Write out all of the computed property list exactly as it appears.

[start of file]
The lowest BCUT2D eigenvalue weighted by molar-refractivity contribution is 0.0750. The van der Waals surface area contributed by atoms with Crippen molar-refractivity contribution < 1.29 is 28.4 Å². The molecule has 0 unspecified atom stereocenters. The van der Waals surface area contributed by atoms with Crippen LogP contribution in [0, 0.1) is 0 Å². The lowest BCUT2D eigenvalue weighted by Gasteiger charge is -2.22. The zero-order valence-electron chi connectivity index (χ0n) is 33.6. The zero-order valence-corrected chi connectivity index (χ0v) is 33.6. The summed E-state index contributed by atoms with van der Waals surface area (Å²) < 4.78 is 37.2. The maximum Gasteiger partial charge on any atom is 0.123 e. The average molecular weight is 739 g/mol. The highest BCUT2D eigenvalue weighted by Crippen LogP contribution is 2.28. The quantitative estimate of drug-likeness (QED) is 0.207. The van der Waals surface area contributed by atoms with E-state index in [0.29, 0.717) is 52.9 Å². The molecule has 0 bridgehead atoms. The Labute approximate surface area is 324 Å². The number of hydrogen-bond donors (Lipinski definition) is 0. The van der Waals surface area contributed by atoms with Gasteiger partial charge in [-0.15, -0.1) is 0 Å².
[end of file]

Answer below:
The lowest BCUT2D eigenvalue weighted by molar-refractivity contribution is 0.0750. The van der Waals surface area contributed by atoms with Crippen molar-refractivity contribution < 1.29 is 28.4 Å². The molecule has 0 unspecified atom stereocenters. The van der Waals surface area contributed by atoms with Crippen LogP contribution in [0, 0.1) is 0 Å². The lowest BCUT2D eigenvalue weighted by Gasteiger charge is -2.22. The zero-order valence-electron chi connectivity index (χ0n) is 33.6. The zero-order valence-corrected chi connectivity index (χ0v) is 33.6. The summed E-state index contributed by atoms with van der Waals surface area (Å²) < 4.78 is 37.2. The maximum Gasteiger partial charge on any atom is 0.123 e. The average molecular weight is 739 g/mol. The highest BCUT2D eigenvalue weighted by Crippen LogP contribution is 2.28. The quantitative estimate of drug-likeness (QED) is 0.207. The van der Waals surface area contributed by atoms with E-state index in [0.29, 0.717) is 52.9 Å². The molecule has 0 bridgehead atoms. The Labute approximate surface area is 324 Å². The number of hydrogen-bond donors (Lipinski definition) is 0. The van der Waals surface area contributed by atoms with Gasteiger partial charge in [-0.15, -0.1) is 0 Å².